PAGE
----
The argument that the charge is somehow unfair to a prospective visitor from France or Russia or India for the application to apply for a visa just does not hold water. The unstated inference is that somehow the US makes a profit off such application fees, and that other countries don't do the same thing. Au contraire: Russia charges an application fee, whether or not the applicant is successful, and charges the the same fee scale for the actual visa that the US does, despite the fact that Russian visa employee salaries are about 1/20th of their counterparts in the USA. The US, at least in the case of Russia, grants more than 75% of the applicants their visa despite the fact that nearly one third of visitors from Russia overstay their limits. Further, while a significant number or Russians become illegals in the US, I cannot recall an instance where an US citizen became an illegal in Russia. Yet, we must jump through incredible hoops to get into Russia.

I have not surveyed other countries but suspect we are not the only country to charge for using our Embassy".

The government and the press

In "Shut Up, War Critics" (Independent; 4/ 11/,04) Robert Fisk wrote: " Just shut up. That's the new foreign policy line of our masters. When Senator Edward Kennedy dubbed Iraq "George Bush's Vietnam", US Secretary of State Colin Powell told him to be "a little more restrained and careful" in his comments. I recall that when the US commenced its bombing of Afghanistan, the White House spokesman claimed that some journalists were "asking questions that the American people wouldn't want asked". Back in the early 1980s, when I reported on the Iranian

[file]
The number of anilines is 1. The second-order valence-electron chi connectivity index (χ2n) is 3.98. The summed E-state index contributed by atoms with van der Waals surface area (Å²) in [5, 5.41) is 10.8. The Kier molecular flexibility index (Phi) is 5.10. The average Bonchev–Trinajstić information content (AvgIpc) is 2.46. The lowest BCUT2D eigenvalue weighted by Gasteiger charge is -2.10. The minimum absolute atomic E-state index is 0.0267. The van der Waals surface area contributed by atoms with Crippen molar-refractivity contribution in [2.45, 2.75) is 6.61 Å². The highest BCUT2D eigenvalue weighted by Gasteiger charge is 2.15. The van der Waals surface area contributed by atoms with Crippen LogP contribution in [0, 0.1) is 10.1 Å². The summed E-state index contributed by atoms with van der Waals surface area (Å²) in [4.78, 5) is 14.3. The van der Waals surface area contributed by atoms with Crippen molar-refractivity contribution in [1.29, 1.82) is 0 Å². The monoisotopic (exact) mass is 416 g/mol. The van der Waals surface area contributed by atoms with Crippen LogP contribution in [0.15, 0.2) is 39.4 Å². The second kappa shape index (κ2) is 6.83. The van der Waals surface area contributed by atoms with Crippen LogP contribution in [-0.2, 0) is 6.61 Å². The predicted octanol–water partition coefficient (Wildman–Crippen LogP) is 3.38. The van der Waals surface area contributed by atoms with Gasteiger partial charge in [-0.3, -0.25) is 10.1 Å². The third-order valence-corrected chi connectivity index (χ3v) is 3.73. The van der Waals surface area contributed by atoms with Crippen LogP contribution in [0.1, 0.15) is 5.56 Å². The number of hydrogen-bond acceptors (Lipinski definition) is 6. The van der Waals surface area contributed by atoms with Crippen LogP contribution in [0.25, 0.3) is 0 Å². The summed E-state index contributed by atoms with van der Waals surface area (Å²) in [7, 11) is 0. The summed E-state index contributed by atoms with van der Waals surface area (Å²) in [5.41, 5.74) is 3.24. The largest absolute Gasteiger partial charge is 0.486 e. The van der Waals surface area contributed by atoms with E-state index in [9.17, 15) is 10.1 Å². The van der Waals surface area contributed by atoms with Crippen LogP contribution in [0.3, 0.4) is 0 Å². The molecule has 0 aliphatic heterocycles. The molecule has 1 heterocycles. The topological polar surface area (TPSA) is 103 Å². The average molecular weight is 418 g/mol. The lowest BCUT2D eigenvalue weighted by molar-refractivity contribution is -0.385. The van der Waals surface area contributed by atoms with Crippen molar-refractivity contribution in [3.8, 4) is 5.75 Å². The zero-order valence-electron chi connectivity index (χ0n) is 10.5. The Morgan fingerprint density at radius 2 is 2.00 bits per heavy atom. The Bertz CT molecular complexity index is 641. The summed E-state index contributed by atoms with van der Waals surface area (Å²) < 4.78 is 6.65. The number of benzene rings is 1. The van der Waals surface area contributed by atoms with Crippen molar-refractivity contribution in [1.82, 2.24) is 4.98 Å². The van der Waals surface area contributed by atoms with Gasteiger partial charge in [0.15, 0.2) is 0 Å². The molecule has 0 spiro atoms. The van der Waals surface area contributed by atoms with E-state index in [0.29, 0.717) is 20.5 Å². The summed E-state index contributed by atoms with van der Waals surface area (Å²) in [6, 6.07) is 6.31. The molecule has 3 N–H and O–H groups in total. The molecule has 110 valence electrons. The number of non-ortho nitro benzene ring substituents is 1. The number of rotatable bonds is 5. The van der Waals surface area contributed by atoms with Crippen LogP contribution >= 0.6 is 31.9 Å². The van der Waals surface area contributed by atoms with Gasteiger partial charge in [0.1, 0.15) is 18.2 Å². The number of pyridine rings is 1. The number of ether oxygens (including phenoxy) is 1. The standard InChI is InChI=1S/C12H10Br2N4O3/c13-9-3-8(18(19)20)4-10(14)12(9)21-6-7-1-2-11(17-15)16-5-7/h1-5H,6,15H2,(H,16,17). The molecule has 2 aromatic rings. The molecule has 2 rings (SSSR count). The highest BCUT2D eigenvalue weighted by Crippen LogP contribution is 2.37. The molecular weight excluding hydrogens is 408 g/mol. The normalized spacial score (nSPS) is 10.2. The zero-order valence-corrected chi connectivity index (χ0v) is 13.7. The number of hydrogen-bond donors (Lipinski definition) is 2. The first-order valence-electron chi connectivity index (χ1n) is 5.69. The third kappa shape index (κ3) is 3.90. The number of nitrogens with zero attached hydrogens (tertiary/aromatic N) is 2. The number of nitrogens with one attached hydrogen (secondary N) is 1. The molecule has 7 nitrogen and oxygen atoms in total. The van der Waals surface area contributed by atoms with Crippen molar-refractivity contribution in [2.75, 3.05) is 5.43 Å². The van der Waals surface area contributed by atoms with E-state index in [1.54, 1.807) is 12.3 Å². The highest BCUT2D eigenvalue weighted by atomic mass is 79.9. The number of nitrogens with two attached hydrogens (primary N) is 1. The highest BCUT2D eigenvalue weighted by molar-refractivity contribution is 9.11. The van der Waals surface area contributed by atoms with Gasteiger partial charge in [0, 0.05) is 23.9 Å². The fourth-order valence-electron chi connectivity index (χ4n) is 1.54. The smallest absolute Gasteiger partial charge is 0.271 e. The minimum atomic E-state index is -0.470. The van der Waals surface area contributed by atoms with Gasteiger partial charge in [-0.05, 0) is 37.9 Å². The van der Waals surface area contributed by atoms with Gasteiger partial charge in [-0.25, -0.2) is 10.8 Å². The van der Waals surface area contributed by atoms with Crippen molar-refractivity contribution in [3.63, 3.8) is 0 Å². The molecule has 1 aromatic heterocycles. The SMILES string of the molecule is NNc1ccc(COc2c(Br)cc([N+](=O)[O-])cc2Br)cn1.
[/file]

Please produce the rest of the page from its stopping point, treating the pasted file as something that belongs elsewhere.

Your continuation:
soldiers on a troop train to Tehran who were coughing Saddam's mustard gas out of their lungs in blood and mucus, a Foreign Office official told my then editor on The Times that my dispatch was "not helpful". In other words, stop criticizing our ally, Saddam".

RH:Fisk's point is well taken, but, while in general I am a strong defender of print journalists, their cocky attitude is sometimes alienating. Good journalists have a professional attitude. In general, the US government is very open with them.